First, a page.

How Boeing Can Overcome Its Bull/Bear Case in 2017

Print Email

Boeing Co. (NYSE: BA) spent much of 2016 in the dog house, but a 19% rally in the fourth quarter enabled the stock to generate a total return of 11.3% in 2016 and  a year-end closing price of $155.68.

Boeing unexpectedly became a member of the 2017 Dogs of the Dow thanks to a 30% dividend hike in mid-December, and the company was reiterated as a Buy in December at Deutsche Bank, which also raised its price target from $165 to $175. Buckingham Research remained skeptical of Boeing’s capital and growth plans, particularly cash flows and double-digit margins.

Boeing is valued at 22 times expected 2016 earnings per share, at 17 times expected 2017 earnings per share and about 15 times expected 2018 earnings per share.

The big good news for the company in December was Iran’s firm order for 80 passenger jets at a list-price value of $16.6 billion. An Iranian official later said the country’s flag carrier, Iran Air, would be paying about 50% of list for the planes.

The big bad news was the cancelled order for 18 787 Dreamliners that was placed in 2009 by Northwest Airlines before its merger with Delta Air Lines Co. (NYSE: DAL). Following the merger, Delta delayed delivery of the planes until sometime after 2020, a signal that the order was endangered.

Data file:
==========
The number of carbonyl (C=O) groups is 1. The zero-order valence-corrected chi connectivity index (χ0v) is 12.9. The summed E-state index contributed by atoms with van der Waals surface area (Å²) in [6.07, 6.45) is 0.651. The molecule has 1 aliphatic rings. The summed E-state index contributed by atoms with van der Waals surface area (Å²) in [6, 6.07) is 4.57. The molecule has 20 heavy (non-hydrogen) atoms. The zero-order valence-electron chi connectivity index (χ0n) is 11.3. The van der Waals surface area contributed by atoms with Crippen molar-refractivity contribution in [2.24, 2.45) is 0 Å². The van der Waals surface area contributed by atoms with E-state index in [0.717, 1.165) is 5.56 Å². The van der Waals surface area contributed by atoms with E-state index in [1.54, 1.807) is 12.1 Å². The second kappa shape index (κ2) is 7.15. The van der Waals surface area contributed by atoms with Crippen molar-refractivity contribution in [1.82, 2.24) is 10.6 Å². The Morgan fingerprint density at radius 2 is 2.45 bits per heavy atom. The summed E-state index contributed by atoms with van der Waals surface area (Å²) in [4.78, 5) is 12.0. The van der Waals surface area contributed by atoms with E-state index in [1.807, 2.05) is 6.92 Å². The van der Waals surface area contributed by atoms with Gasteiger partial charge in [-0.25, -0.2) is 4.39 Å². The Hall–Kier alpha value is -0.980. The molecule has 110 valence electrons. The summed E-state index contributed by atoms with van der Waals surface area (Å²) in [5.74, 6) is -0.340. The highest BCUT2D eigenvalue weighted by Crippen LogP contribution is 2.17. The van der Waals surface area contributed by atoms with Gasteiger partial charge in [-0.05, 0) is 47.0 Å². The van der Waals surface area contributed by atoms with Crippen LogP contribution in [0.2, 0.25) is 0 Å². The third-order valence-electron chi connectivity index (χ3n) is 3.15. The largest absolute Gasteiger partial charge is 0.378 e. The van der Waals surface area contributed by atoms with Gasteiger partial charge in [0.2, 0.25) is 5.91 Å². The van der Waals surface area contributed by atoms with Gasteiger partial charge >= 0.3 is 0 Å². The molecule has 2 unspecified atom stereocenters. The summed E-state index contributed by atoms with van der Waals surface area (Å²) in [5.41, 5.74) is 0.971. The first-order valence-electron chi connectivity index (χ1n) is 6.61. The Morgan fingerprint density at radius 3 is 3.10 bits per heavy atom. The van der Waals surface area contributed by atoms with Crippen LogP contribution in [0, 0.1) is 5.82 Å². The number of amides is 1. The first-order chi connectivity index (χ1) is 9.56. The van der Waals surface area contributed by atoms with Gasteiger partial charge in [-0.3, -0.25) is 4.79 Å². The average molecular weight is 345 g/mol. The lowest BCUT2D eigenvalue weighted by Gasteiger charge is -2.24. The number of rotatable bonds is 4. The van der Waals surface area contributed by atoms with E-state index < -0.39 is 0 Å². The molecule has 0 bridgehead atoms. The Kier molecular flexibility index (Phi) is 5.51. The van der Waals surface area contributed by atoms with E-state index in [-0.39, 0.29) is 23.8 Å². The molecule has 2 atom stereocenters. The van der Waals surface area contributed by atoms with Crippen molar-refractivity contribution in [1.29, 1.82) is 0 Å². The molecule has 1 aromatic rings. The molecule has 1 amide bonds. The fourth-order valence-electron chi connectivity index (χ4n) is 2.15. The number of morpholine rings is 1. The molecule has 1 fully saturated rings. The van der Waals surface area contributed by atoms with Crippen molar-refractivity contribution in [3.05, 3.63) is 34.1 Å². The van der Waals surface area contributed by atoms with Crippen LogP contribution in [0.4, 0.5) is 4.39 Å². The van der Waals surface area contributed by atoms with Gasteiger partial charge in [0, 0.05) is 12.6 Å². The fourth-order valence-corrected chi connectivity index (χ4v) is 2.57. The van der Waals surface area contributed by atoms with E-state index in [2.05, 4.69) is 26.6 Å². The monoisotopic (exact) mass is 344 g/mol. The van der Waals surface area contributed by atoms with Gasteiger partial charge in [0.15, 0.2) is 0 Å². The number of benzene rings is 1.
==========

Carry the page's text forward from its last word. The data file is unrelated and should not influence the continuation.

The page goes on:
Better news came on the defense side of the house. Orders for the company’s F-18 rose, and President-elect Donald Trump suggested that the Air Force replace orders for Lockheed Martin Corp.’s (NYSE: LMT) F-35 fighter with “comparable” Boeing fighters. While Boeing should win from the reported defense spending push under Trump’s plans, the company also came under fire from Trump for having such an expensive price target for Air Force One.

Boeing did not raise the list prices for its commercial jets in 2016, a nod to the scarcity of new orders. Because virtually no airline pays full list for a plane, the company was simply facing reality.

Analysts currently have a $156.50 consensus price target on the company’s stock, according to Thomson Reuters. That was up $5.00 from the start of December and is up over $8.00 from the start of October. If investors read into this accurately, Boeing’s big gains from late in 2016 may have eaten into gains in 2017. That implies that just the dividend yield would bring the return. Boeing’s shares rose 14% in 2015, but the year-end price of $144.59 came with a consensus price target of $163.78.

Boeing has a 52-week trading range of $102.10 to $160.07 and a market cap of $96 billion. Its dividend yield is 3.6%.

The Dow Jones Industrial Average closed out the year 2016 at 19,762.60 on December 30, a gain of 13.4% from the 17,425.03 close on the last trading day of 2015. This was quite close to the 24/7 Wall St. forecast of 19,700, but we still have a case that can be made for up to Dow 22,000 late in 2017. If 22,000 is in the cards, it seems that Boeing and its 5.4% index weighting are going to have to find a way to participate in that rally. The S&P 500 ended the year at 2,238.83, up 9.5% from the 2,043.94 close of 2015.